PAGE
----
Wawrinka, affected by long-term pain in his left foot, finally decided that he could take no more and underwent two surgeries, the primary in March 2021 after which a second, more significant procedure in June that involved work on his Achilles’ tendon. Thiem, who takes particularly aggressive cuts at his groundstrokes, injured his right wrist during a grass-court tournament on the Spanish island of Mallorca in June but didn’t resort to surgery, opting as an alternative for immobilization with a splint and extensive rehabilitation.

He has repeatedly delayed his comeback, finally selecting to return on the red clay that continues to be his favorite surface. But considered one of Thiem’s strengths has been his ability to thrive in prolonged rallies, and on Tuesday his baseline game kept breaking down. He lost the primary five games to the 228th-ranked Cachin before recovering and making it a match, however the frustration was audible down the stretch as he lectured himself, gesticulated between points and remained unable to interrupt Cachin’s serve down the stretch.

Wawrinka was sluggish in the beginning as well, misfiring along with his signature one-handed backhand. He briefly found his range early within the second set, going up two service breaks against the 131st-ranked Ymer. But Ymer, far quicker across the clay, reeled Wawrinka in by sweeping the last five games.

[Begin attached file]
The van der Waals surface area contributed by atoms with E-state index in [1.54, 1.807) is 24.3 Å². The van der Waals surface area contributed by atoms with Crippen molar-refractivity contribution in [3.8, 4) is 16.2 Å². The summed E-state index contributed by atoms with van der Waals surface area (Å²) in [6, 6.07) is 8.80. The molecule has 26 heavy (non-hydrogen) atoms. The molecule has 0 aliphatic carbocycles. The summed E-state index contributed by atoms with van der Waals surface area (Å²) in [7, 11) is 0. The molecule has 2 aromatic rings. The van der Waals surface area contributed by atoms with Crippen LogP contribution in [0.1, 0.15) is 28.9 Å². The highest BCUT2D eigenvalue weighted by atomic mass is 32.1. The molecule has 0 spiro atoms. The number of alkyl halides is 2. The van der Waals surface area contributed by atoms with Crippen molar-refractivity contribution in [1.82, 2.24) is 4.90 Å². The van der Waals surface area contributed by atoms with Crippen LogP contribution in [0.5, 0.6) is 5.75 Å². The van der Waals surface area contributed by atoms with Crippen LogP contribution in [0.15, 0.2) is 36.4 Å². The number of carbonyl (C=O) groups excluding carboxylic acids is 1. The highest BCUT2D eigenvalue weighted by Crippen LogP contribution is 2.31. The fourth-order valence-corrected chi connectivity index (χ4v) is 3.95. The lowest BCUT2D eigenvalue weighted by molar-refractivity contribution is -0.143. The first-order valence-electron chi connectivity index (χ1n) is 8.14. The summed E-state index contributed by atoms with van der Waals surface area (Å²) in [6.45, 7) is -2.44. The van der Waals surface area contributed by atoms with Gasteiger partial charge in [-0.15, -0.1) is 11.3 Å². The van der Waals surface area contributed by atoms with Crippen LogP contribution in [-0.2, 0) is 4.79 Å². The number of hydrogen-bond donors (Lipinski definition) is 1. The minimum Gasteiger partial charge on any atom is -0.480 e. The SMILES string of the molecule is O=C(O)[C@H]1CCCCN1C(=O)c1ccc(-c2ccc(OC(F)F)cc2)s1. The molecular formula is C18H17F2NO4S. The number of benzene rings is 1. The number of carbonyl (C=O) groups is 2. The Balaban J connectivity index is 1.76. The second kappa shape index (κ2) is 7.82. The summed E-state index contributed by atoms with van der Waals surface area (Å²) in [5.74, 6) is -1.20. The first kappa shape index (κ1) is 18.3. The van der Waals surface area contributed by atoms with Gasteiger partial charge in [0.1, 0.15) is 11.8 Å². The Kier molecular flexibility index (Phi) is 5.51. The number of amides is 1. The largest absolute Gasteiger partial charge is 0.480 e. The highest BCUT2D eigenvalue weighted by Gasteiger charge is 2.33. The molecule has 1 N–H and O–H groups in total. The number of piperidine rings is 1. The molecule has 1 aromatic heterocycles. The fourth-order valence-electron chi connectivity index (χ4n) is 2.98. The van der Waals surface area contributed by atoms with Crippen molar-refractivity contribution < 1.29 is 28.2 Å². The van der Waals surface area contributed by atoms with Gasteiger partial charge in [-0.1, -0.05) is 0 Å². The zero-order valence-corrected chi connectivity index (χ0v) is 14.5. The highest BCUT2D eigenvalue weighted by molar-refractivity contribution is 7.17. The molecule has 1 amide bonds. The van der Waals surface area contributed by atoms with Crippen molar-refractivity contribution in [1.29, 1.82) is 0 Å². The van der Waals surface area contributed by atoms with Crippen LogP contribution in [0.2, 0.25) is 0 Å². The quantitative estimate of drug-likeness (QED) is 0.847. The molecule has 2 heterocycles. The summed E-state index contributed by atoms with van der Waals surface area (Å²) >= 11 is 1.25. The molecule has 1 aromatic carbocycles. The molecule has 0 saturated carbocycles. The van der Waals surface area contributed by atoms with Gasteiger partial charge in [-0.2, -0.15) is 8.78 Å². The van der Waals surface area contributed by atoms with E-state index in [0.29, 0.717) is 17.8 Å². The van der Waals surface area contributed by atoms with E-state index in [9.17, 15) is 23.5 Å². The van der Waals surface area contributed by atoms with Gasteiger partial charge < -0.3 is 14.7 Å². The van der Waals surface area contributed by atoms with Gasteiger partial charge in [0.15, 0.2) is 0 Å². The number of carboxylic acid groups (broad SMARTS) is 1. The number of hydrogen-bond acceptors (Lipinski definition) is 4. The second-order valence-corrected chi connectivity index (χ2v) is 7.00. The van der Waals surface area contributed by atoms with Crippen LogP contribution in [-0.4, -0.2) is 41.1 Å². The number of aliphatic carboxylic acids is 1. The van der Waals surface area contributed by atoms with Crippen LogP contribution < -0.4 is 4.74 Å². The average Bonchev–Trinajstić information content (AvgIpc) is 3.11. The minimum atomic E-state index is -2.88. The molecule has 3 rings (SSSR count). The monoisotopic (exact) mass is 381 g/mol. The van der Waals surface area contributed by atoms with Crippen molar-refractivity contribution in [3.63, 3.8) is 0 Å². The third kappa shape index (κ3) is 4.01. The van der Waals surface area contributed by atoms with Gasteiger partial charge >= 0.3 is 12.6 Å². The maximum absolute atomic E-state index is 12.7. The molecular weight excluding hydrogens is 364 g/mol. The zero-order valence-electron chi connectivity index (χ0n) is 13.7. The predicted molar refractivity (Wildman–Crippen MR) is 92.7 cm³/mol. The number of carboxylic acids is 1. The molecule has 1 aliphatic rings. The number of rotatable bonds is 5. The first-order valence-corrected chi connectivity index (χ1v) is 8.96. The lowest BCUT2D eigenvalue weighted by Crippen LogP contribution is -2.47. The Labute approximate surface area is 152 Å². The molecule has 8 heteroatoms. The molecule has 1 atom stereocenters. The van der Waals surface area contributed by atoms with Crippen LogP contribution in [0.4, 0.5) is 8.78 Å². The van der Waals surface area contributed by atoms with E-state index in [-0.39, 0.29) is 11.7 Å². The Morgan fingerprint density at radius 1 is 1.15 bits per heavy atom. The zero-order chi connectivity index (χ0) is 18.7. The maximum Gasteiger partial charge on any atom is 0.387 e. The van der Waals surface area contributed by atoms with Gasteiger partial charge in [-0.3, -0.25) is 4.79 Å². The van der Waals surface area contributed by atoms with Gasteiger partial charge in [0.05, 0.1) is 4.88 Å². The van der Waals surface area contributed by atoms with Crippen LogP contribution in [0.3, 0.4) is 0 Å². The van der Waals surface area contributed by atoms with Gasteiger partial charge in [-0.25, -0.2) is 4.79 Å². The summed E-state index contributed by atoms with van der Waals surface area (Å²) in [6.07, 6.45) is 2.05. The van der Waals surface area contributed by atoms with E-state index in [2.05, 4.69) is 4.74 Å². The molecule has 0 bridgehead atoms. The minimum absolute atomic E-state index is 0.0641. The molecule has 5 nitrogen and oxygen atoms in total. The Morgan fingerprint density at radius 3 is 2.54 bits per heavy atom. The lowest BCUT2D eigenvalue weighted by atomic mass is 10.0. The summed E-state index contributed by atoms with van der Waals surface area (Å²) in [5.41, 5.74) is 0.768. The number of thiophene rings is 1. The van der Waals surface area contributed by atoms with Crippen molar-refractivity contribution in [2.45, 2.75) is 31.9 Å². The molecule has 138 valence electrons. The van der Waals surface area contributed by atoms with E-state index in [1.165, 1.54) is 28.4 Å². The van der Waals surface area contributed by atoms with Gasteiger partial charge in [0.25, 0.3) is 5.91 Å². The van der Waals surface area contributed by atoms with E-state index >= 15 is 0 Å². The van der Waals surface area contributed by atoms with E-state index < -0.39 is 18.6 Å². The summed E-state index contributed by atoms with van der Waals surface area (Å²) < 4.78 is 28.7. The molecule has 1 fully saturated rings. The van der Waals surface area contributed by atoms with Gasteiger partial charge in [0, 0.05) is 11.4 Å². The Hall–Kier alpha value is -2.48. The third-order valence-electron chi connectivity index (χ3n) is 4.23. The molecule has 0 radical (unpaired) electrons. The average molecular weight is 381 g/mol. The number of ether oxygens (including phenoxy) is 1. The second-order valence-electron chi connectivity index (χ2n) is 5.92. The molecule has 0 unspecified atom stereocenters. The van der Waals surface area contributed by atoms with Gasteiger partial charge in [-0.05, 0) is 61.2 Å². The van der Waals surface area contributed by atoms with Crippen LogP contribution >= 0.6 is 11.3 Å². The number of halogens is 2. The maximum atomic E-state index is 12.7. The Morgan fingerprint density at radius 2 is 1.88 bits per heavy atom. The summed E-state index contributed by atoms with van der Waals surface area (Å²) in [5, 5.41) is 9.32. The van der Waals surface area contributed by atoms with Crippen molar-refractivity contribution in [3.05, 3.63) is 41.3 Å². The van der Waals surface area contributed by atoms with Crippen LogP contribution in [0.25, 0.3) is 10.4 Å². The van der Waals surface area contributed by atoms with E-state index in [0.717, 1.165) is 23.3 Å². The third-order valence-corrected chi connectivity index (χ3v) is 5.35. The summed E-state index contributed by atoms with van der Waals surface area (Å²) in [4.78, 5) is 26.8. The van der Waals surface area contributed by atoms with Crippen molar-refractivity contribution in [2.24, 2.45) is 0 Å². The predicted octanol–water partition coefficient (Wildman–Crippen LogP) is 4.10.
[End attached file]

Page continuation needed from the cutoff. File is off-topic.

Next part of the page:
“Obviously it from the skin it looks different, but for me and for Stan this match is a big step in the best direction,” Vallverdu said by telephone. “The goal within the last six to eight weeks was to get back on court and to have the opportunity to do this without enthusiastic about the body or any injuries. The very fact he’s in a position to play knowledgeable tennis match again is a big step considering where he was about three months ago where from our perspective we didn’t even know if he would have the opportunity to play again.”

Wawrinka has said he didn’t wish to end his profession with an injury, just like what Federer, his friend and Swiss compatriot, has said as he tries to work his way back at age 40 from his latest knee surgery and long layoff. For now, the one major winner on this golden era who has bid farewell, nonetheless informally, is Juan Martin del Potro. Even Andy Murray, with a synthetic hip joint, plays on and has rehired Ivan Lendl as his coach to assist him get essentially the most out of his remaining years.

“I believe for somebody like Stan, the undeniable fact that the opposite guys are still around is certainly an element,” Vallverdu said. “I believe if one or two of them quit, it should have a little bit of a domino effect.”

Wawrinka only resumed practicing on a court at the top of February, and, with the pandemic hiatus on tour in 2020, he has played few matches over the past three seasons. His next stop can be the Monte Carlo Masters, where he has a wild card and where the sphere, featuring a lot of the top 10, can be significantly stronger than in Marbella. Thiem plans to be there, too, after playing in next week’s tournament in Marrakesh, Morocco.

But evaluating their comebacks will take quite a bit longer. They need competition. They need the boldness that their bodies and shots will delay on the points that matter most.